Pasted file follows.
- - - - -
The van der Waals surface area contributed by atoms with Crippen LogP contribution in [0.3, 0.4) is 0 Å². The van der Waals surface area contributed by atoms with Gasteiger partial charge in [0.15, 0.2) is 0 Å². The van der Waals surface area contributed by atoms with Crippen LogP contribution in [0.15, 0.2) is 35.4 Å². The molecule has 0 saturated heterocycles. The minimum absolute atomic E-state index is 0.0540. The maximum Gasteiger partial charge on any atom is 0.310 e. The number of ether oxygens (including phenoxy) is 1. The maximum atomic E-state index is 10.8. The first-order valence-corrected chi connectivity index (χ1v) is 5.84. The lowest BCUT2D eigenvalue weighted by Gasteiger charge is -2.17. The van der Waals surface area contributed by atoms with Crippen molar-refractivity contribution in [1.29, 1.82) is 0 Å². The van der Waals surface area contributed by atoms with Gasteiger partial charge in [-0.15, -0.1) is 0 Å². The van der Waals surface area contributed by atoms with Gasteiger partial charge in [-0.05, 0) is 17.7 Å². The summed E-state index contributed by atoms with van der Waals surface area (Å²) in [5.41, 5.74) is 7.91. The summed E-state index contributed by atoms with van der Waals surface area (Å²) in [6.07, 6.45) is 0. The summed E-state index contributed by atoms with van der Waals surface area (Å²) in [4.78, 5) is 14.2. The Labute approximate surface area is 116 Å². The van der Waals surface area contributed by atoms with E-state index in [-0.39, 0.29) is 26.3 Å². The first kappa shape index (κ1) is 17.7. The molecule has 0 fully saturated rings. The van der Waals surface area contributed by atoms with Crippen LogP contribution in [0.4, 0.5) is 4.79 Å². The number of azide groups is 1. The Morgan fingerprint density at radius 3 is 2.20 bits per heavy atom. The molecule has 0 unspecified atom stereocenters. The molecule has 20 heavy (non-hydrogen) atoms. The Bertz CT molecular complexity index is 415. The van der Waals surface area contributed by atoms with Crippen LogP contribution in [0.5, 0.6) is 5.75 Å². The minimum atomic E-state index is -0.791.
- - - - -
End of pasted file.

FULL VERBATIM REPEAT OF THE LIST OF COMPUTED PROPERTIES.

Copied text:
The van der Waals surface area contributed by atoms with Crippen LogP contribution in [0.3, 0.4) is 0 Å². The van der Waals surface area contributed by atoms with Gasteiger partial charge in [0.15, 0.2) is 0 Å². The van der Waals surface area contributed by atoms with Crippen LogP contribution in [0.15, 0.2) is 35.4 Å². The molecule has 0 saturated heterocycles. The minimum absolute atomic E-state index is 0.0540. The maximum Gasteiger partial charge on any atom is 0.310 e. The number of ether oxygens (including phenoxy) is 1. The maximum atomic E-state index is 10.8. The first-order valence-corrected chi connectivity index (χ1v) is 5.84. The lowest BCUT2D eigenvalue weighted by Gasteiger charge is -2.17. The van der Waals surface area contributed by atoms with Crippen molar-refractivity contribution in [1.29, 1.82) is 0 Å². The van der Waals surface area contributed by atoms with Gasteiger partial charge in [-0.15, -0.1) is 0 Å². The van der Waals surface area contributed by atoms with Gasteiger partial charge in [-0.05, 0) is 17.7 Å². The summed E-state index contributed by atoms with van der Waals surface area (Å²) in [5.41, 5.74) is 7.91. The summed E-state index contributed by atoms with van der Waals surface area (Å²) in [6.07, 6.45) is 0. The summed E-state index contributed by atoms with van der Waals surface area (Å²) in [4.78, 5) is 14.2. The Labute approximate surface area is 116 Å². The van der Waals surface area contributed by atoms with E-state index in [-0.39, 0.29) is 26.3 Å². The first kappa shape index (κ1) is 17.7. The molecule has 0 fully saturated rings. The van der Waals surface area contributed by atoms with Crippen LogP contribution in [0.4, 0.5) is 4.79 Å². The number of azide groups is 1. The Morgan fingerprint density at radius 3 is 2.20 bits per heavy atom. The molecule has 0 unspecified atom stereocenters. The molecule has 20 heavy (non-hydrogen) atoms. The Bertz CT molecular complexity index is 415. The van der Waals surface area contributed by atoms with Crippen LogP contribution in [0.5, 0.6) is 5.75 Å². The minimum atomic E-state index is -0.791.